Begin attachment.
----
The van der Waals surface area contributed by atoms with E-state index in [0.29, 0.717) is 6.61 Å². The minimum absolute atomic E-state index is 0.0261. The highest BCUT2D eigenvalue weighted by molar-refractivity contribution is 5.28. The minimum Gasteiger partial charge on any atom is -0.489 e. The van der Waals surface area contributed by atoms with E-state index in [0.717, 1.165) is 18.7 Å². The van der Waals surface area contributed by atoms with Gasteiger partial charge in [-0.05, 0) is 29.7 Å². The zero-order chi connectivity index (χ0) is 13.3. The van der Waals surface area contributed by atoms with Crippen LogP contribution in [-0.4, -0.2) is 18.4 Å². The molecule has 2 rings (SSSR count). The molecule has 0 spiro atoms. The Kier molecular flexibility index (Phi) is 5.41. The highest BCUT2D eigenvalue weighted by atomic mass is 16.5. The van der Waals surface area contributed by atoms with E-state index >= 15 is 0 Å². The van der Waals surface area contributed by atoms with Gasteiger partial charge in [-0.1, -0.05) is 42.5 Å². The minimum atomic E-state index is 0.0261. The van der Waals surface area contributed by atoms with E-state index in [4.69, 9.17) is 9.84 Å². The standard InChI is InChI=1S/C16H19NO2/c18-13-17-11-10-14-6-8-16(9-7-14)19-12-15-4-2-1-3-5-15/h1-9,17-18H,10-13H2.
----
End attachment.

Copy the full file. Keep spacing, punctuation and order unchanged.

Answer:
The van der Waals surface area contributed by atoms with E-state index in [0.29, 0.717) is 6.61 Å². The minimum absolute atomic E-state index is 0.0261. The highest BCUT2D eigenvalue weighted by molar-refractivity contribution is 5.28. The minimum Gasteiger partial charge on any atom is -0.489 e. The van der Waals surface area contributed by atoms with E-state index in [0.717, 1.165) is 18.7 Å². The van der Waals surface area contributed by atoms with Gasteiger partial charge in [-0.05, 0) is 29.7 Å². The zero-order chi connectivity index (χ0) is 13.3. The van der Waals surface area contributed by atoms with Crippen LogP contribution in [-0.4, -0.2) is 18.4 Å². The molecule has 2 rings (SSSR count). The molecule has 0 spiro atoms. The Kier molecular flexibility index (Phi) is 5.41. The highest BCUT2D eigenvalue weighted by atomic mass is 16.5. The van der Waals surface area contributed by atoms with E-state index >= 15 is 0 Å². The van der Waals surface area contributed by atoms with Gasteiger partial charge in [-0.1, -0.05) is 42.5 Å². The minimum atomic E-state index is 0.0261. The van der Waals surface area contributed by atoms with E-state index in [4.69, 9.17) is 9.84 Å². The standard InChI is InChI=1S/C16H19NO2/c18-13-17-11-10-14-6-8-16(9-7-14)19-12-15-4-2-1-3-5-15/h1-9,17-18H,10-13H2.